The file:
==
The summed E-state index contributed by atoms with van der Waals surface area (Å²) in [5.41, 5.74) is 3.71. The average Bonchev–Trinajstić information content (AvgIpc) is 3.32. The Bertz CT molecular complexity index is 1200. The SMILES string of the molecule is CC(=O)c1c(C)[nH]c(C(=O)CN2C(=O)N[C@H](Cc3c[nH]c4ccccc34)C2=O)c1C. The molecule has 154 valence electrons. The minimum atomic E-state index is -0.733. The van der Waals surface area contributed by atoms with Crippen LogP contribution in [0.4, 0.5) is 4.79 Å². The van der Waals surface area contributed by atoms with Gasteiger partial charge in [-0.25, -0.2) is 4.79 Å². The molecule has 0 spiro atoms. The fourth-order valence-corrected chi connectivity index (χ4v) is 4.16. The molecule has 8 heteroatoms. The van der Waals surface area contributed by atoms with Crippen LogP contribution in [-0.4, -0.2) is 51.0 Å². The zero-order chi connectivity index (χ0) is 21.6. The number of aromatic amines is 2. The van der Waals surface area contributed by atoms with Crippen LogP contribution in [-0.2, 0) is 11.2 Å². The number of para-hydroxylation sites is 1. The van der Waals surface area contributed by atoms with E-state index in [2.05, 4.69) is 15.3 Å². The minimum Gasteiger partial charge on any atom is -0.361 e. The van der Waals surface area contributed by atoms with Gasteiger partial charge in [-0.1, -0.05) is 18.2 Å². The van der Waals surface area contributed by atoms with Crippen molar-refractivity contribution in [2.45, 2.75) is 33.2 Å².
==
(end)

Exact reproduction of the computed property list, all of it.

The summed E-state index contributed by atoms with van der Waals surface area (Å²) in [5.41, 5.74) is 3.71. The average Bonchev–Trinajstić information content (AvgIpc) is 3.32. The Bertz CT molecular complexity index is 1200. The SMILES string of the molecule is CC(=O)c1c(C)[nH]c(C(=O)CN2C(=O)N[C@H](Cc3c[nH]c4ccccc34)C2=O)c1C. The molecule has 154 valence electrons. The minimum atomic E-state index is -0.733. The van der Waals surface area contributed by atoms with Crippen LogP contribution in [0.4, 0.5) is 4.79 Å². The van der Waals surface area contributed by atoms with Gasteiger partial charge in [-0.25, -0.2) is 4.79 Å². The molecule has 0 spiro atoms. The fourth-order valence-corrected chi connectivity index (χ4v) is 4.16. The molecule has 8 heteroatoms. The van der Waals surface area contributed by atoms with Crippen LogP contribution in [-0.4, -0.2) is 51.0 Å². The zero-order chi connectivity index (χ0) is 21.6. The number of aromatic amines is 2. The van der Waals surface area contributed by atoms with Crippen LogP contribution in [-0.2, 0) is 11.2 Å². The number of para-hydroxylation sites is 1. The van der Waals surface area contributed by atoms with E-state index in [2.05, 4.69) is 15.3 Å². The minimum Gasteiger partial charge on any atom is -0.361 e. The van der Waals surface area contributed by atoms with Gasteiger partial charge in [-0.1, -0.05) is 18.2 Å². The van der Waals surface area contributed by atoms with Crippen molar-refractivity contribution in [2.45, 2.75) is 33.2 Å².